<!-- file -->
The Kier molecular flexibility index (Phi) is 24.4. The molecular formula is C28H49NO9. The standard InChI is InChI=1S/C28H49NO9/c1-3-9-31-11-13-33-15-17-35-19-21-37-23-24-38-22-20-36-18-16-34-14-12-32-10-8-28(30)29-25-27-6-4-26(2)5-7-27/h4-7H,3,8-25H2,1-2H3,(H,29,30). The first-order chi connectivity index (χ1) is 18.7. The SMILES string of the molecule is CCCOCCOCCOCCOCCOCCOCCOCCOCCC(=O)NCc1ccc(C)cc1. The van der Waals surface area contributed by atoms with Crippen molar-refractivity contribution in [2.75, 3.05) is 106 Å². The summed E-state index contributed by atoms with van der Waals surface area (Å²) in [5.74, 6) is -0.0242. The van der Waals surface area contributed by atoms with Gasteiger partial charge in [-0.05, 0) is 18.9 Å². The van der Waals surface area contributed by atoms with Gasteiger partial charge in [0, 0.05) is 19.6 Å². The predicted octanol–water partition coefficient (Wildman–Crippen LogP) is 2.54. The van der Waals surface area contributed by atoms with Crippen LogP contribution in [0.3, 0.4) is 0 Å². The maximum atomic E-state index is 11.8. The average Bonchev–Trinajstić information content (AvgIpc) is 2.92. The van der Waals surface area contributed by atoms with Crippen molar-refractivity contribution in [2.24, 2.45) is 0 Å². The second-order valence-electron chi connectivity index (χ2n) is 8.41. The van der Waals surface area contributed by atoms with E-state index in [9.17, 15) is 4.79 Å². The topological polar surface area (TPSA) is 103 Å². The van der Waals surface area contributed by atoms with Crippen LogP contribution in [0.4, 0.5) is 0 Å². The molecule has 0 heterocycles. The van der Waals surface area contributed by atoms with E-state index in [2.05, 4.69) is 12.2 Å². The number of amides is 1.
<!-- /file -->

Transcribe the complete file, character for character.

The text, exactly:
The Kier molecular flexibility index (Phi) is 24.4. The molecular formula is C28H49NO9. The standard InChI is InChI=1S/C28H49NO9/c1-3-9-31-11-13-33-15-17-35-19-21-37-23-24-38-22-20-36-18-16-34-14-12-32-10-8-28(30)29-25-27-6-4-26(2)5-7-27/h4-7H,3,8-25H2,1-2H3,(H,29,30). The first-order chi connectivity index (χ1) is 18.7. The SMILES string of the molecule is CCCOCCOCCOCCOCCOCCOCCOCCOCCC(=O)NCc1ccc(C)cc1. The van der Waals surface area contributed by atoms with Crippen molar-refractivity contribution in [2.75, 3.05) is 106 Å². The summed E-state index contributed by atoms with van der Waals surface area (Å²) in [5.74, 6) is -0.0242. The van der Waals surface area contributed by atoms with Gasteiger partial charge in [-0.05, 0) is 18.9 Å². The van der Waals surface area contributed by atoms with Gasteiger partial charge in [0, 0.05) is 19.6 Å². The predicted octanol–water partition coefficient (Wildman–Crippen LogP) is 2.54. The van der Waals surface area contributed by atoms with Crippen LogP contribution in [0.3, 0.4) is 0 Å². The maximum atomic E-state index is 11.8. The average Bonchev–Trinajstić information content (AvgIpc) is 2.92. The van der Waals surface area contributed by atoms with Crippen molar-refractivity contribution in [2.24, 2.45) is 0 Å². The second-order valence-electron chi connectivity index (χ2n) is 8.41. The van der Waals surface area contributed by atoms with E-state index in [9.17, 15) is 4.79 Å². The topological polar surface area (TPSA) is 103 Å². The van der Waals surface area contributed by atoms with Crippen LogP contribution in [0.4, 0.5) is 0 Å². The molecule has 0 heterocycles. The van der Waals surface area contributed by atoms with E-state index in [2.05, 4.69) is 12.2 Å². The number of amides is 1.